The New York Times, Feb 3, 2004
Man Who Killed the Mad Cow Has Questions of His Own. (Science Desk) Donald G. Mcneil Jr..
Full Text: COPYRIGHT 2004 The New York Times Company
Shooting a cow turned Dave Louthan into a crusader. On Dec. 9, at Vern's Moses Lake Meats in Moses Lake, Wash., Mr. Louthan killed the only mad cow found in the United States. Two weeks later, he says, he was dismissed after four years as Vern's slaughterer when he talked to the television crews outside and told them he was sure the cow, ground into hamburger, had already been eaten. The plant's owners did not return calls seeking comment.
''I got a big mouth,'' he said in a telephone interview.
Since then, it has gotten bigger. Using borrowed computers -- he has none of his own, only ''a microwave and a TV that gets four channels'' -- he started writing to newspapers, and is to testify today before the Washington State Legislature.
Contrary to reports from the federal Department of Agriculture, he asserts that the cow he killed was not too sick to walk. And it was caught not by routine surveillance, he says, but by ''a fluke'': he killed it outdoors because he feared it would trample other cows lying prostrate in its trailer, and the plant's testing program called for sampling cows killed outside only.
''Mad cows aren't downers,'' he said. ''They're up and they're crazy.'' The Agriculture Department disputes his account. Dr. Kenneth Petersen, a food safety official, faxed copies of the Dec. 9 inspector's report saying the cow was ''sternal,'' or down on its chest.
Mr. Louthan said he believed the government changed the report on Dec. 23, during the panic at Vern's when a positive test was found. The ''smoking gun,'' he said, is that it is the only one on the page marked ''unable to get temp'' while other cows' temperatures were recorded. It is easy, he said, to get a rectal temperature from a downed cow but hard from a jumpy one.
Dr. Petersen said that he had no indication the records were altered and that the veterinarian had told him the animal was lying so close to the trailer wall that a thermometer could not be used.
In his new role as bloody-handed industry critic, Mr. Louthan argues that too few cattle are tested for mad cow to say with certainty that beef is safe. ''One mad cow is a scare, but two is an epidemic,'' he said. ''They absolutely, positively don't want to find another.''
Ed Curlett, a department spokesman, said about 83 a month were tested at Vern's from October to December. (The testing began only in October, when the government starting paying $10 a brain sample.)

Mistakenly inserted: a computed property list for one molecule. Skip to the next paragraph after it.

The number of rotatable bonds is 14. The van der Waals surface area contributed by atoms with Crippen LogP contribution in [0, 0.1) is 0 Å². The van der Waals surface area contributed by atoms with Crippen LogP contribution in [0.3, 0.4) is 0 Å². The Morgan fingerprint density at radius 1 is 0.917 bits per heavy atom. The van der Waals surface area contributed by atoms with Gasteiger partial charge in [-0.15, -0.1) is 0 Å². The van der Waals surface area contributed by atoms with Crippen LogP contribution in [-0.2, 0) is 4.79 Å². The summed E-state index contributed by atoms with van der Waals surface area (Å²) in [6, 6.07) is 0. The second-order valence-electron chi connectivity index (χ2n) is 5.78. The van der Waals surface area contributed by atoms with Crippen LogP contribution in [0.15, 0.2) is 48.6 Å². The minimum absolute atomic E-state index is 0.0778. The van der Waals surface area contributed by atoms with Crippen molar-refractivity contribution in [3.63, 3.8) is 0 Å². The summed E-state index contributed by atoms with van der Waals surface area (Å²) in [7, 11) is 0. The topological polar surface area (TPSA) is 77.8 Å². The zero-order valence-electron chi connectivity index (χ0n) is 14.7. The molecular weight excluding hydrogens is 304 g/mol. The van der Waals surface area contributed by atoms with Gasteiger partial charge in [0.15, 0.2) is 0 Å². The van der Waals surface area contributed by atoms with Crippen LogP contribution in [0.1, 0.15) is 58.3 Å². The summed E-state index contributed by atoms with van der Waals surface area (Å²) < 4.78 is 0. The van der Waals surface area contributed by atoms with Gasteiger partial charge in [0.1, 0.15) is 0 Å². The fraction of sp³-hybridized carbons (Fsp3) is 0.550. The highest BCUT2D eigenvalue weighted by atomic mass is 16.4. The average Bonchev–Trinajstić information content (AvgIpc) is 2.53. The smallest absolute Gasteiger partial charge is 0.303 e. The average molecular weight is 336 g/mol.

The department has not changed last year's plans to test 40,000 cows nationwide this year, out of 30 million slaughtered. Janet Riley, a spokeswoman for the American Meat Institute, which represents slaughterhouses, called that ''plenty sufficient from a statistical standpoint.''
Mr. Louthan, who lives across the street from Vern's, said that the slaughtering was ''still going like crazy'' but that an inspector in the plant told him no more mad cow testing was being done.
Dr. Petersen said he did not know if Vern's was testing.
On Jan. 4, an angry Mr. Louthan started sending e-mail messages to all the inspectors on the department's Web site, asking, ''Are you just going to sit there with your hands in your pockets?'' and accusing Agriculture Secretary Ann M. Veneman of lying when she said American beef was safe.
Since then, he said, green department cars have parked outside his house ''trying to scare me.''
He gave the name and number of one agent who he said had told him to get in the car and ordered him to stop sending e-mail. The agent refused to speak to a reporter, but a spokesman said Mr. Louthan had asked that they talk in the agent's car and the agent did not intimidate, harass or argue with him.
Mr. Louthan is no animal-rights champion. His good-old-boy braggadocio and Texas drawl make him sound like a parking-lot matador with a knocking gun -- a tube with a blank pistol cartridge that drives a bolt into the brain. Killing is ''really fun,'' and beats deboning, which he calls ''girls' work.''
''I'm fast, I'm efficient, and I know how to get in through their flight zones,'' he said, meaning the way nervous cows turn to flee.
At Vern's, he killed about 20 old dairy cows a day and buffaloes on Thursdays, along with the odd ostrich, emu and alpaca.
The now famous cow, he said, was a white Holstein from the Sunny Dene Ranch in Mabton, Wash.
She was ''a good walker,'' he said. As the driver poked her with a cattle prod, her eyes were ''all white, bugging out.''
''She wouldn't come down that step,'' he went on, ''and I knew she was fixing to double back in and trample the downers, and that's a mess,'' so he killed her there.
Mr. Louthan was also the plant's carcass splitter, and he has a warning about that too.
With a 400-pound band saw, he said, splitters cleave the spinal column from neck to tail as hot-water jets blast fat and bone dust off the saw. The slurry, with spinal cord in it, ''runs all over the beef,'' he said. The carcasses are then hosed with hot water and sprayed with vinegar.
Bucky Gwartney, director of research for the National Cattlemen's Beef Association, confirmed that most American slaughterhouses do the same. Since the Dec. 31 ruling that all cows older than 30 months must have their brains and spinal cords removed, ''processors are actively looking at changes,'' he said.
Mr. Louthan said the agent who ordered him to be quiet suggested that he was akin to ''an urban terrorist'' for spreading alarm about beef.
''I'm not,'' Mr. Louthan said. ''I just want to enjoy my cheeseburger like anybody else. I don't want to think: Is this the magic burger that's going to kill me?''